Going into its fourth year in production, the second-generation Nissan Armada was beginning to feel a bit tired next to the newer full-size SUVs in in its segment, such as the Ford Expedition and the even-fresher 2021 Chevrolet Tahoe and GMC Yukon. Nissan understands this and has updated its big ute with some meaningful improvements for the 2021 model year. While the relatively modest changes don’t amount to game-changing enhancements, they do make the Armada more functional and attractive—and that’s okay because it already was pretty nice to begin with.
Nissan started by improving the Armada’s curbside appeal with a new front end that features a more aggressive nose and angular LED headlights, plus a revised tail with a more stylish hatch and taillights. Inside, the interior has been spiffed up with a simpler center stack and a 12.3-inch infotainment touchscreen with crisper graphics, while a new 7.0-inch full color display now sits between the analog speedometer and tach. Also standard is wireless Apple CarPlay and Android Auto, although you still need to connect the latter setup with a cord. Map data and software can now be updated via an onboard Wi-Fi hotspot. And a neat feature of the Armada’s revised center console is that it can be opened from the front or the rear, making it easier for second-row riders to access.
In the world of behemoth SUVs, the Armada is within a couple of inches of the Expedition, Tahoe, and Yukon in length. But while the Nissan is big and roomy—with three rows of seats and 156 cubic feet of passenger space when equipped with a sunroof—its competitors from Chevy, Ford, and GMC all have 178 cubic feet of people room. The Armada’s rear seat is tighter than its rivals’, too; average-size adults will feel cramped in the way back. The Armada also comes up short on cargo volume, offering 17 cubic feet behind its third row versus 21 cubes for the Ford and 25 from General Motors’s twins.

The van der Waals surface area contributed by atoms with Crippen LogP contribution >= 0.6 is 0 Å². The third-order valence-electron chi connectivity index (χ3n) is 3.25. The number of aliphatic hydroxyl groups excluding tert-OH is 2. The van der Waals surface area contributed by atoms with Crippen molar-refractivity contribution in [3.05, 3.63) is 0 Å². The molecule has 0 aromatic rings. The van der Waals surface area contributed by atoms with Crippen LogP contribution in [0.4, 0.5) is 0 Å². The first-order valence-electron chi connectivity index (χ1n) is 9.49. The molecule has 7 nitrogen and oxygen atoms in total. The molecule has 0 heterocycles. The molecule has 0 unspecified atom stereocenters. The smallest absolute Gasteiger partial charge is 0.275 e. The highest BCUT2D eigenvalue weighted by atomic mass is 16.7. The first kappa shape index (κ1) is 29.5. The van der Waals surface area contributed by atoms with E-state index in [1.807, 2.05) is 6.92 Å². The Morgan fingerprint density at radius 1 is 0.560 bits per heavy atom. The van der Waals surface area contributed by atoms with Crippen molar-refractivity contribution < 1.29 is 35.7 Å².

If the latest Armada is less cavernous than other full-sizers, it gives up nothing to them in the way of appointments. But that’s not a new development. It’s long been nearly indistinguishable from the mechanically similar Infiniti QX80, and our all-wheel-drive Armada Platinum test truck’s interior feels worthy of a premium brand. Its leather seats were stitched in a rich quilted pattern. Its cabin was stocked with amenities, including heated-and-ventilated power front seats, heated second-row seats, a rear-seat entertainment system with dual 8.0-inch monitors, a moonroof, power-reclining-and-folding third-row seats, and a 13-speaker Bose audio system.
The Armada’s midlife refresh adds several mechanical and safety-system improvements as well. Nissan’s engineers squeezed 10 more horses and 19 more pound-feet of torque out of Nissan’s venerable 5.6-liter V-8, bringing the totals to 400 horsepower and 413 pound-feet. A seven-speed automatic transmission still manages that grunt. There’s also more standard driver-assistance tech, ranging from automatic emergency braking with pedestrian protection to rear automatic braking. Adaptive cruise is standard across the three trim levels—SV, SL, and Platinum.
The posh ambiance of the Platinum model is a prelude to how the Armada conducts itself on the road. There’s effortless power underfoot; the last Armada we tested got to 60 mph in less than six seconds, and we expect the same of the new one. Its ride is pleasantly hushed, and it traverses bumps and ruts with admirable suppleness despite rolling on 22-inch wheels. This is a relaxed cruiser with not a whiff of playfulness to its steering, brakes, or handling. But the Armada does drive competently and comfortably—which for a lot of SUV buyers is more than enough. Towing capacity is a stout 8500 pounds.
Where we expect the 2021 Armada to excel, however, is on its window sticker. Nissan won’t announce pricing until it goes on sale in January. But based on the 2020 model’s $48,895 starting price, we predict that the base Armada SV will about a thousand dollars below the newer Chevy Tahoe. We think a Platinum model, equipped with the optional second-row captain’s chairs, will come in at well under $70K. Considering how easy it is to option a Tahoe or Expedition beyond $80,000, we’re inclined to overlook some of the Nissan’s shortcomings, of which there are now fewer than before.
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